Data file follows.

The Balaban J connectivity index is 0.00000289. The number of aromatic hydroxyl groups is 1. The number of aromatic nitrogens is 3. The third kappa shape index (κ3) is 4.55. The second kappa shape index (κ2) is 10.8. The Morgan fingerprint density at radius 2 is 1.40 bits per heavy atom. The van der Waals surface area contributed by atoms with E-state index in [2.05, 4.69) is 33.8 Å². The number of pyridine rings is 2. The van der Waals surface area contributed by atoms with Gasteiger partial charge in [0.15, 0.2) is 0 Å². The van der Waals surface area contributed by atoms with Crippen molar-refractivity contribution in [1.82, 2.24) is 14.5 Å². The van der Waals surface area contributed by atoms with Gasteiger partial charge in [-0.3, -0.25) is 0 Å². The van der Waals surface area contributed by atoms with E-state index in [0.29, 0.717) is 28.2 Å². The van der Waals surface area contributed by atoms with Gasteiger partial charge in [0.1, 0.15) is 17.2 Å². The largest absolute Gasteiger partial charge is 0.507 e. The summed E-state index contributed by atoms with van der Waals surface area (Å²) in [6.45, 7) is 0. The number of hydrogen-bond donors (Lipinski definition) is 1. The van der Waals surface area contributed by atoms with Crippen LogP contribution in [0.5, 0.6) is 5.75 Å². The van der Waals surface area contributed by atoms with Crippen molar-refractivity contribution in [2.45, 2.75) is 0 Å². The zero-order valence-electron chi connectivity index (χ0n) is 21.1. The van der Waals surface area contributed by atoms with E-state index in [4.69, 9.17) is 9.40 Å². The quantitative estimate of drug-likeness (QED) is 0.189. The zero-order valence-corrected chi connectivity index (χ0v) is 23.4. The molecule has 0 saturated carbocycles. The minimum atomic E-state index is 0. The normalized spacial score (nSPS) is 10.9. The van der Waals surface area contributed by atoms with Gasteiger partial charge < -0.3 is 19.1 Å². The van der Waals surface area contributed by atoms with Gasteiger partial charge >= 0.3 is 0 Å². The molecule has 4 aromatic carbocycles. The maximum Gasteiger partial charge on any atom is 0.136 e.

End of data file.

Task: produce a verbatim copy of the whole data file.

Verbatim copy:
The Balaban J connectivity index is 0.00000289. The number of aromatic hydroxyl groups is 1. The number of aromatic nitrogens is 3. The third kappa shape index (κ3) is 4.55. The second kappa shape index (κ2) is 10.8. The Morgan fingerprint density at radius 2 is 1.40 bits per heavy atom. The van der Waals surface area contributed by atoms with E-state index in [2.05, 4.69) is 33.8 Å². The number of pyridine rings is 2. The van der Waals surface area contributed by atoms with Gasteiger partial charge in [0.15, 0.2) is 0 Å². The van der Waals surface area contributed by atoms with Crippen molar-refractivity contribution in [1.82, 2.24) is 14.5 Å². The van der Waals surface area contributed by atoms with Gasteiger partial charge in [-0.3, -0.25) is 0 Å². The van der Waals surface area contributed by atoms with E-state index in [0.29, 0.717) is 28.2 Å². The van der Waals surface area contributed by atoms with Gasteiger partial charge in [0.1, 0.15) is 17.2 Å². The largest absolute Gasteiger partial charge is 0.507 e. The summed E-state index contributed by atoms with van der Waals surface area (Å²) in [6.45, 7) is 0. The number of hydrogen-bond donors (Lipinski definition) is 1. The van der Waals surface area contributed by atoms with Crippen LogP contribution in [0.5, 0.6) is 5.75 Å². The van der Waals surface area contributed by atoms with Crippen molar-refractivity contribution in [2.45, 2.75) is 0 Å². The zero-order valence-electron chi connectivity index (χ0n) is 21.1. The van der Waals surface area contributed by atoms with E-state index in [4.69, 9.17) is 9.40 Å². The quantitative estimate of drug-likeness (QED) is 0.189. The zero-order valence-corrected chi connectivity index (χ0v) is 23.4. The molecule has 0 saturated carbocycles. The minimum atomic E-state index is 0. The normalized spacial score (nSPS) is 10.9. The van der Waals surface area contributed by atoms with Gasteiger partial charge < -0.3 is 19.1 Å². The van der Waals surface area contributed by atoms with Gasteiger partial charge >= 0.3 is 0 Å². The molecule has 4 aromatic carbocycles. The maximum Gasteiger partial charge on any atom is 0.136 e.